Lower respiratory system microbe infections like Pneumonia, bronchiolitis and pathogen associated wheeze

Exercise induced dyspnea

Asthma, CHF, severe anemia

Nocturnal coughing, orthopnea and dyspnea

congestive heart and soul failure

Fever, sore throat, stridor

Acute epiglottitis

Severe chest pain with swift, shallow breathing, decreased air entry

Pneumonia, pneumothorax, pulmonary embolism

Persistent wheezing, recurrent vomiting, inability to thrive

Gastroesophageal reflux disease

Acute respiratory distress after unexpected choking, hyperinflated chest

Foreign body inhalation

Fever with altered sensorium, convulsions, fast breathing

Encephalitis concerning brain stem

Chest wall membrane retractions, paraplegia

Acute flaccid paralysis

Acute respiratory problems with vomiting, altered sensorium

Poisoning

Anuria, generalized edema, impact, anemia

Acute kidney injury/ chronic kidney disease with metabolic acidosis

Fast breathing, modified sensorium, polyuria, dehydration

Diabetic ketoacidosis

Clinical pearls:

 

Investigations:

Laboratory investigations help confirm the diagnosis however the immediate management of a patient should not be delayed pending the reviews of the investigations. Usage of non-invasive devices such as pulse oximeter and ET CO2 detector (built in the ventilator) decrease the necessity for repeated intrusive exams for monitoring of the kid. Desk 4 shows the relevant investigations to ascertain the reason for respiratory stress in a kid.

Table 4: Lab investiagations

Investigation

Suggested diagnosis

Complete blood matter with peripheral smear

Leucocytosis/leucopenia, toxic granules, switch to kept, anemia/polycythemia, eosinophilia-Pneumonia, sepsis, TPE

CRP, ESR

Raised-pneumonia, bronchiolitis

Blood culture

Sepsis with pneumonia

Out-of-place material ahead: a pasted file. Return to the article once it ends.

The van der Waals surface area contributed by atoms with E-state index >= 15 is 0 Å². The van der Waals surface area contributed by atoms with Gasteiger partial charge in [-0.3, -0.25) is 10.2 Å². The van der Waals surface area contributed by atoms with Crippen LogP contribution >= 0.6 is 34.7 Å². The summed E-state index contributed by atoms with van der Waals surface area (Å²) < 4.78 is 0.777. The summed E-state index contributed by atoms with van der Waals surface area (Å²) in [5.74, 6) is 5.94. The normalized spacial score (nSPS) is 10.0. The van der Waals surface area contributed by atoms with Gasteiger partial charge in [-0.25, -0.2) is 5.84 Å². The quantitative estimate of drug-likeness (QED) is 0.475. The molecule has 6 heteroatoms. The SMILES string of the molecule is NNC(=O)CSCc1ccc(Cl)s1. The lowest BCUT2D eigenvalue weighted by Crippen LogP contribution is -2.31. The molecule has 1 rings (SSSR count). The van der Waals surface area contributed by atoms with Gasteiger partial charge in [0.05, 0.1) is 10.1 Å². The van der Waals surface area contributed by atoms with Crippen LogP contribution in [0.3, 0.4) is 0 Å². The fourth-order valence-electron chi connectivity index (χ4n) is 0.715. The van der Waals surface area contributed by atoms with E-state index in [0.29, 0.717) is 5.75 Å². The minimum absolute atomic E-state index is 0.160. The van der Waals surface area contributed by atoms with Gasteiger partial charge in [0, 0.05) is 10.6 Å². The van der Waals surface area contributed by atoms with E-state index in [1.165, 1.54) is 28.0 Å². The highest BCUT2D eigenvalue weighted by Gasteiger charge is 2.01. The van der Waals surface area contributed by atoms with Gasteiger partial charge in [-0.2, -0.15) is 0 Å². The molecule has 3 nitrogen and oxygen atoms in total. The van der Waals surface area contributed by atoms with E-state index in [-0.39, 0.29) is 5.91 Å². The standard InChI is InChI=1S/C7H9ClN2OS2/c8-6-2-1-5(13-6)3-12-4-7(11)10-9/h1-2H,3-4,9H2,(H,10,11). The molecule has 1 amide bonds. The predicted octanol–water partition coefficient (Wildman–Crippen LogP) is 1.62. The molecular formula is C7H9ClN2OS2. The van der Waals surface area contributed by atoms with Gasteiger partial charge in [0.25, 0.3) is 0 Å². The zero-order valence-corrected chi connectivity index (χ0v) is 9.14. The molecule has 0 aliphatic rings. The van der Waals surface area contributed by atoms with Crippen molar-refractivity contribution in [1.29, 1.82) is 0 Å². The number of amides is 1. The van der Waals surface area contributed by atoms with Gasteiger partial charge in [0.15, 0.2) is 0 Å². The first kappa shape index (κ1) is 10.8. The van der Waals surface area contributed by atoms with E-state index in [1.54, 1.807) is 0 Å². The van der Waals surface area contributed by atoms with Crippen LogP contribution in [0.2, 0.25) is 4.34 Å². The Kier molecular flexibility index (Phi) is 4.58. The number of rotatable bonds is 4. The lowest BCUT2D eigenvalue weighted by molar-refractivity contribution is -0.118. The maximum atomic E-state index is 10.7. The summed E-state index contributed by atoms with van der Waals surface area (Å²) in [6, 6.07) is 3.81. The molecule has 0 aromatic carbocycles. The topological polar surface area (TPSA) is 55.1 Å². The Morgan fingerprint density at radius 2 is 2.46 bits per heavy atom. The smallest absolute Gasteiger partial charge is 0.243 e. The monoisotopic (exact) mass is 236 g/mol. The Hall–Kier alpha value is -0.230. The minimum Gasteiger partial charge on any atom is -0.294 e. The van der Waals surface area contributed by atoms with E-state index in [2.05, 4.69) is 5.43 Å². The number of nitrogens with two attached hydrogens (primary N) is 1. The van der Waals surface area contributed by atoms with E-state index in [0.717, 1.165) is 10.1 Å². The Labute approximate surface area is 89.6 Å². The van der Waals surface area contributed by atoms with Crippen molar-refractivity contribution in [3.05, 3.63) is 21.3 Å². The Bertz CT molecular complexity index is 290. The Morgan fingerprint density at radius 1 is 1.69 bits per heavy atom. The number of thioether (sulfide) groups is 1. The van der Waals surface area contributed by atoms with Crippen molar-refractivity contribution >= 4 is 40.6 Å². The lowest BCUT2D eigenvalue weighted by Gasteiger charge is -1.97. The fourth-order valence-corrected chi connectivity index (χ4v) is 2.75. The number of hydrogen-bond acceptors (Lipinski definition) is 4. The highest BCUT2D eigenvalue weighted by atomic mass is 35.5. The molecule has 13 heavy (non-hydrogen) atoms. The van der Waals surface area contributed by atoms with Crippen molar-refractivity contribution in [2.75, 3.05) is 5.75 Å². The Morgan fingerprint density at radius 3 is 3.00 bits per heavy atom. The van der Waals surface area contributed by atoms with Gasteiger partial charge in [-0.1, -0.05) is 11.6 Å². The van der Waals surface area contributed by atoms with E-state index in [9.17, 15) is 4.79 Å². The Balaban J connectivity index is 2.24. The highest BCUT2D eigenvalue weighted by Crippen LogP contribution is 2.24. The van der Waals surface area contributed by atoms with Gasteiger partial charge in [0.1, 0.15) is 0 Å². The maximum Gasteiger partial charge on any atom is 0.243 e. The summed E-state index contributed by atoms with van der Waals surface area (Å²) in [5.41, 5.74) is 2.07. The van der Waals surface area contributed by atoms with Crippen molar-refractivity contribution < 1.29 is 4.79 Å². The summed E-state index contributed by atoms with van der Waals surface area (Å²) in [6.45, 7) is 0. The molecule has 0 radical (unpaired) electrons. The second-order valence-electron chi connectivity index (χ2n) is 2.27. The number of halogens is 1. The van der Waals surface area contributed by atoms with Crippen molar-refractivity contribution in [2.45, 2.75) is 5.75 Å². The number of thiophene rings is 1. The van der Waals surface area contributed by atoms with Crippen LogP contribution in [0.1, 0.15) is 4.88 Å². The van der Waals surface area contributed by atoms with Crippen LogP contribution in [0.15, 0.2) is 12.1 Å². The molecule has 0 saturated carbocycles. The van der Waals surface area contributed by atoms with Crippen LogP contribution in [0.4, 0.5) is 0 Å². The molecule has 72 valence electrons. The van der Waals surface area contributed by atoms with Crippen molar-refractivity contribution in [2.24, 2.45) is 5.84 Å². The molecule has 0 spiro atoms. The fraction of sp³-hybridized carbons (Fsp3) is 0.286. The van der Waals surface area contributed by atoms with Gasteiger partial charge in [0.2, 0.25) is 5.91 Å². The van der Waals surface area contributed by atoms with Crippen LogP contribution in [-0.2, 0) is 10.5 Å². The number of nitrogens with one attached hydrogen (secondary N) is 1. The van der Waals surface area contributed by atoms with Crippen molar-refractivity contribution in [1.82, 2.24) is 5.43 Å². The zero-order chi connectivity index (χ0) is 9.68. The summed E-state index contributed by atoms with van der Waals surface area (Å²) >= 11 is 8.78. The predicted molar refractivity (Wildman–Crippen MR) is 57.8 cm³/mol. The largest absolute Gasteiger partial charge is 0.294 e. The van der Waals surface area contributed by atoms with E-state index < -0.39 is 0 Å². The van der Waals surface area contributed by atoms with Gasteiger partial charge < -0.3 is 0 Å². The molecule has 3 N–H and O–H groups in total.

Kidney function tests

Acute/ chronic kidney disease

Arterial blood gas

Hypoxemia, hypercarbia, acidosis (metabolic/respiratory)-pneumothorax, AKI

Chest X ray, X ray very soft tissue neck

Pneumonia, pneumothorax, effusion, overseas body, serious epiglottitis, CHF

Bronchoscopy

Foreign body

Echocardiography

Cardiac disease

24 hr pH monitoring

GERD

Pleural tap

Pneumonia (bacterial, tubercular)

Lumbar puncture/ cranial CT scan

Pleocytosis, raised proteins and decreased sugar-Meningoencephalitis/increased ICT

Treatment: The management of a child with fast breathing includes supportive treatment in the form of stabilization of essential guidelines i. e. heat range, airway, deep breathing and circulation accompanied by definitive treatment by instituting appropriate respiratory support, antibiotics, breasts pipe drainage, decongestive options etc. Acute onset of fast breathing, esp following choking, and stridor signify foreign body, and warrants quick bronchoscopic search and removal of international body.

Algorithmic approach to management of fast breathing:

Conclusion:

It is essential to immediately triage children with impending respiratory failing and quickly institute supportive management, simultaneously searching for the etiology and planning a definitive treatment. The above mentioned approach will improve the outcome of children, especially the under-five ones, in whom respiratory microbe infections contribute to the best quantity of mortalities.

Suggested reading:

  1. Kilham H, Gillis J, Benjamin B. Severe top airway obstruction. Pediatr Clin North Am 1987; 34: 1-14.
  2. Mathew JL, Singhi SC. Method of a kid with respiration difficulty. Indian J Pediatr 2011 Sep;78(9):1118-26.
  3. Fallot A. Respiratory distress. Pediatr Ann. 2005;34:885-91.
  4. Singh V, Tiwari S. Respiratory problems. In: Gupta P, editor. Textbook of Pediatrics, editition 1. India: CBS publishers;2013, pp 335-368.